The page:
The atlas only covers terra firma, for now. “As the Kronka’s team is also digitalizing the state’s continental shelf, and there are marine biology projects within the Biota-FAPESP project, in the end we shall have closeto 450 juxtaposed maps, including part of the sea shelf” reveals Joly.
The Paraíba valley
The system is fed above all by surveys and lists of species registered in research done before the Biota Program, as well as the initial results of the program itself. In the field studies, the almost 400 researchers involved fill in a form, standard for the collection of geo-reference data, with latitude and longitude measurements done through a GPS (Global Positioning System) device. The visualization of the map with all of the collected data up until the beginning of June unveils areas only slightly explored, such as the Paraíba valley, where relatively few specimens were collected. This confirmation turns the valley into fertile ground for field research, above all because it included parts of the Cerrado closer to the coast. “Not one part of the Cerrado the Paraíba valley is within one of the 23 conservation units” explains Joly. “One of the best preserved area belongs to the Brazilian Air Force and runs alongside the Tamoios highway.”
The SinBiota is of the State of São Paulo, but researchers from other states can contribute under one condition: the data has to be input through the standardized form. “The data will be welcome” the coordinator forwards. As a rule, the system respects information originally passed on. “The author of the registration form is the only person who can alter his data”, Joly clarifies. Any person, layman or researcher, can have access to the registration forms but not integrally: some data, such as the exact point of collection, are of restricted access and the list of species collected is only released after more profound studies or of the publication of the articles.
Besides being enriched by the direct supplying of data, the large virtual data bank will be able to count upon information from past collections of flora and fauna maintained by museums and herbariums of São Paulo. These collections will have a digital version so they can be integrated into the system. “Some have already reached a certain level of digitalization. Therefore, we will only be complementing the digitalization and connecting the collections between themselves”, Joly explains.
To increase the coverage and to subsequently incorporate the most recent advances in information technology to biodiversity, the SinBiota is making strategic agreements with museums, herbariums and above all, with large data banks abroad. When everything is connected up, the information about the state will be accessible for these data banks which, on the other hand, will be available to the users of the system of São Paulo. Joly believes that within a few years it will be possible to see on the computer maps with rivers, vegetation cover, and the geographical distribution of any type of animal or vegetation already catalogued in any part of the world.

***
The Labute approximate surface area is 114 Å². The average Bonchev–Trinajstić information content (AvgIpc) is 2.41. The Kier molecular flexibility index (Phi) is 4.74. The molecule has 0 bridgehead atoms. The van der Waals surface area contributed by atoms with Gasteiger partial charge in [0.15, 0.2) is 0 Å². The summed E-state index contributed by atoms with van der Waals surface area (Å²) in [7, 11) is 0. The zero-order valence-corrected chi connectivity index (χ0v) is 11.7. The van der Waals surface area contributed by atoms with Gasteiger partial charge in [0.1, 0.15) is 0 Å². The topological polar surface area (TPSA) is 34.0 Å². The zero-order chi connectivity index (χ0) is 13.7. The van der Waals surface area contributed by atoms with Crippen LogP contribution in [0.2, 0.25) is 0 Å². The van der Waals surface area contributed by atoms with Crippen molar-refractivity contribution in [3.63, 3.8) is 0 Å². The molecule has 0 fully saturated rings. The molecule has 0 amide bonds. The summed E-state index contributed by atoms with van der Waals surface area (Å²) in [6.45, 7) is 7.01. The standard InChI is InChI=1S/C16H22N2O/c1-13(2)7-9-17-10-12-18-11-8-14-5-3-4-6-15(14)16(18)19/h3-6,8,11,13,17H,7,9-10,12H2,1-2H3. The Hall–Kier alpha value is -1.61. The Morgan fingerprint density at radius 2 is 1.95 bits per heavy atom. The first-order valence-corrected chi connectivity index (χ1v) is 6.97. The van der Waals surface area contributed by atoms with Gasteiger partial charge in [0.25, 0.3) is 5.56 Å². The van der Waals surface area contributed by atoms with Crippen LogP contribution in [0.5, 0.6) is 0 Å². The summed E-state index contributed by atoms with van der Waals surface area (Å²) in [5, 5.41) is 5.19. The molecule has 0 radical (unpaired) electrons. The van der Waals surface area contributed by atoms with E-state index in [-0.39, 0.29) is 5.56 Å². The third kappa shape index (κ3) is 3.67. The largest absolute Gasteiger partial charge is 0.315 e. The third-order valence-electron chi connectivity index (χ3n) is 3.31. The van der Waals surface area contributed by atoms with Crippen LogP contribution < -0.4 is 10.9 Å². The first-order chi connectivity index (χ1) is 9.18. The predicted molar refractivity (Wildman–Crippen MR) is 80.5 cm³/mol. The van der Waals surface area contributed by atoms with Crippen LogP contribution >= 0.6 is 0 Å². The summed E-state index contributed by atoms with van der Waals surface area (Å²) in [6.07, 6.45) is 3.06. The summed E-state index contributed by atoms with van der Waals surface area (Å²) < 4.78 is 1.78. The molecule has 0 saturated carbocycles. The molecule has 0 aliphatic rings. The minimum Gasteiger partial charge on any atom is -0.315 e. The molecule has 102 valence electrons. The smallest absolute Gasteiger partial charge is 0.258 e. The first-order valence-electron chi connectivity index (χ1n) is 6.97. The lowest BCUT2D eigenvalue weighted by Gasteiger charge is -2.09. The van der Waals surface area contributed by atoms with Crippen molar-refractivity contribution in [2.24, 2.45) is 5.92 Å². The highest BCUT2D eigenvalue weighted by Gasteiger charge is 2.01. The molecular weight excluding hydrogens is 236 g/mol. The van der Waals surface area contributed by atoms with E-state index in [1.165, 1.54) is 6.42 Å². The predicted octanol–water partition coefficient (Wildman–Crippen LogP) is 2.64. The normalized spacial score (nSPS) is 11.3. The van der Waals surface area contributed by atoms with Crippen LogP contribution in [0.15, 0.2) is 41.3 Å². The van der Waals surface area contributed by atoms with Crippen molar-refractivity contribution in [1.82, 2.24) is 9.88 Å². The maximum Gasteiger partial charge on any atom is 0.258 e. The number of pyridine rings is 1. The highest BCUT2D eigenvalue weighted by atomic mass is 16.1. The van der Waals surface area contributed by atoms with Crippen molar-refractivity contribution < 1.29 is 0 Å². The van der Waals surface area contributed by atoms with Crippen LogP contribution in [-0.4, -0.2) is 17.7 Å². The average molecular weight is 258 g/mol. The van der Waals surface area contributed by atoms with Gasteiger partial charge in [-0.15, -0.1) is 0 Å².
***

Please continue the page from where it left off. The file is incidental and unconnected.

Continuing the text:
In this way, it will be easier and cheaper to search for the data that one might need. “Imagine the huge saving of time and money that this integration will provide. The Brazilian researcher will not have to fly to the United States to obtain information”, highlights Joly. And moreover, Internet 2 ,which will allow connections much faster than those of today, will guarantee a fast consultation.
Initially, in a project developed jointly with the Kansas University in the United States, the SinBiota will integrate itself into the Species Analyst, a world system that had already brought together 20 biological collections with close to 50 million registrations of the occurrences of animals, plants and micro organisms in North America and Europe. This is the first large step towards internationalizing the system.
In August, when he has completed his one-year training stage at the Kansas University in order to understand the connection technology for these collection systems into a one only data bank, the computer engineer Ricardo Scachetti Pereira will head for the recently created Reference and Environmental Information Center (Cria), a non-profit civil association (www.criabr.org.br) with its headquarters in the vicinity of Unicamp and which will administer the data and the Biota-FAPESP projects.
“One of my responsibilities will be to develop a similar system which, in the first phase, will integrate 12 biological collections of data in the State of São Paulo” elucidates Pereira. “We want to create tools for the Brazilian reality in the same way as other countries have done” says the sub-coordinator Canhos. As a matter of fact, Cria is the reference for another large data bank, that of Species 2000, coordinated by the University of Reading in England. The objective of this project, with which the Biota-FAPESP maintains a relationship, is to put together a catalogue with 1.8 million already described organisms throughout the world.
Environment Information System of the Biota-FAPESP Program (SinBiota); Modality Thematic project; Coordinator Professor Carlos Alfredo Joly – Unicamp; Investment R$ 1,074,782.00 and a further US$ 48,800.00